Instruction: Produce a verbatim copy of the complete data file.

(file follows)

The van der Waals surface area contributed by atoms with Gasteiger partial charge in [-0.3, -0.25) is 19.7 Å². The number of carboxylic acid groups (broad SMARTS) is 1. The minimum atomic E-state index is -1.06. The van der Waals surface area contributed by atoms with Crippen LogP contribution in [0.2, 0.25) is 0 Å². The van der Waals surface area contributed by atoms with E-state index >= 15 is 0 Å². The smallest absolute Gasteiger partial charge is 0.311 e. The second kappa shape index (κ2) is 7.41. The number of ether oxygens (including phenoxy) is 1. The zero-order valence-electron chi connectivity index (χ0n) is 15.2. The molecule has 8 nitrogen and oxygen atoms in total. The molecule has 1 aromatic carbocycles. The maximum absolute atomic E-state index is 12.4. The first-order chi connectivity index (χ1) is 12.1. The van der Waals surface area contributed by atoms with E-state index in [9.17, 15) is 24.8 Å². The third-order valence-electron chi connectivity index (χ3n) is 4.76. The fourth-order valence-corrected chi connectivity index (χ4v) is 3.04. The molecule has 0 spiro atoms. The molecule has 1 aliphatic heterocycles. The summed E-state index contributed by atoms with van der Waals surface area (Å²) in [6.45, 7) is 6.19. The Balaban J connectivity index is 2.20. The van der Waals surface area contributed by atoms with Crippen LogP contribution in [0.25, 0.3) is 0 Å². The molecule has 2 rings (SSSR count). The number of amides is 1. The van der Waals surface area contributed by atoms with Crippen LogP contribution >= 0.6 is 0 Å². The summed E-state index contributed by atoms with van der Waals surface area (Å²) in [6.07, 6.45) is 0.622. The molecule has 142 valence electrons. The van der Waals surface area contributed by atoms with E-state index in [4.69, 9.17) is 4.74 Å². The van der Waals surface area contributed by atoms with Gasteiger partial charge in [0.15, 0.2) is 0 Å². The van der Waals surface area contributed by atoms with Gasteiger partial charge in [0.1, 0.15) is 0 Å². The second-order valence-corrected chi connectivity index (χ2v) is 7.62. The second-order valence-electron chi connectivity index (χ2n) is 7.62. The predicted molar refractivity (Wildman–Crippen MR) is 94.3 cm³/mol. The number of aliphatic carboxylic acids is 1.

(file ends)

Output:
The van der Waals surface area contributed by atoms with Gasteiger partial charge in [-0.3, -0.25) is 19.7 Å². The number of carboxylic acid groups (broad SMARTS) is 1. The minimum atomic E-state index is -1.06. The van der Waals surface area contributed by atoms with Crippen LogP contribution in [0.2, 0.25) is 0 Å². The van der Waals surface area contributed by atoms with E-state index >= 15 is 0 Å². The smallest absolute Gasteiger partial charge is 0.311 e. The second kappa shape index (κ2) is 7.41. The number of ether oxygens (including phenoxy) is 1. The zero-order valence-electron chi connectivity index (χ0n) is 15.2. The molecule has 8 nitrogen and oxygen atoms in total. The molecule has 1 aromatic carbocycles. The maximum absolute atomic E-state index is 12.4. The first-order chi connectivity index (χ1) is 12.1. The van der Waals surface area contributed by atoms with E-state index in [9.17, 15) is 24.8 Å². The third-order valence-electron chi connectivity index (χ3n) is 4.76. The fourth-order valence-corrected chi connectivity index (χ4v) is 3.04. The molecule has 0 spiro atoms. The molecule has 1 aliphatic heterocycles. The summed E-state index contributed by atoms with van der Waals surface area (Å²) in [6.45, 7) is 6.19. The Balaban J connectivity index is 2.20. The van der Waals surface area contributed by atoms with Crippen LogP contribution in [0.25, 0.3) is 0 Å². The molecule has 2 rings (SSSR count). The number of amides is 1. The van der Waals surface area contributed by atoms with Crippen LogP contribution >= 0.6 is 0 Å². The summed E-state index contributed by atoms with van der Waals surface area (Å²) in [6.07, 6.45) is 0.622. The molecule has 142 valence electrons. The van der Waals surface area contributed by atoms with E-state index in [4.69, 9.17) is 4.74 Å². The van der Waals surface area contributed by atoms with Gasteiger partial charge in [0.15, 0.2) is 0 Å². The van der Waals surface area contributed by atoms with Gasteiger partial charge in [0.1, 0.15) is 0 Å². The second-order valence-corrected chi connectivity index (χ2v) is 7.62. The second-order valence-electron chi connectivity index (χ2n) is 7.62. The predicted molar refractivity (Wildman–Crippen MR) is 94.3 cm³/mol. The number of aliphatic carboxylic acids is 1.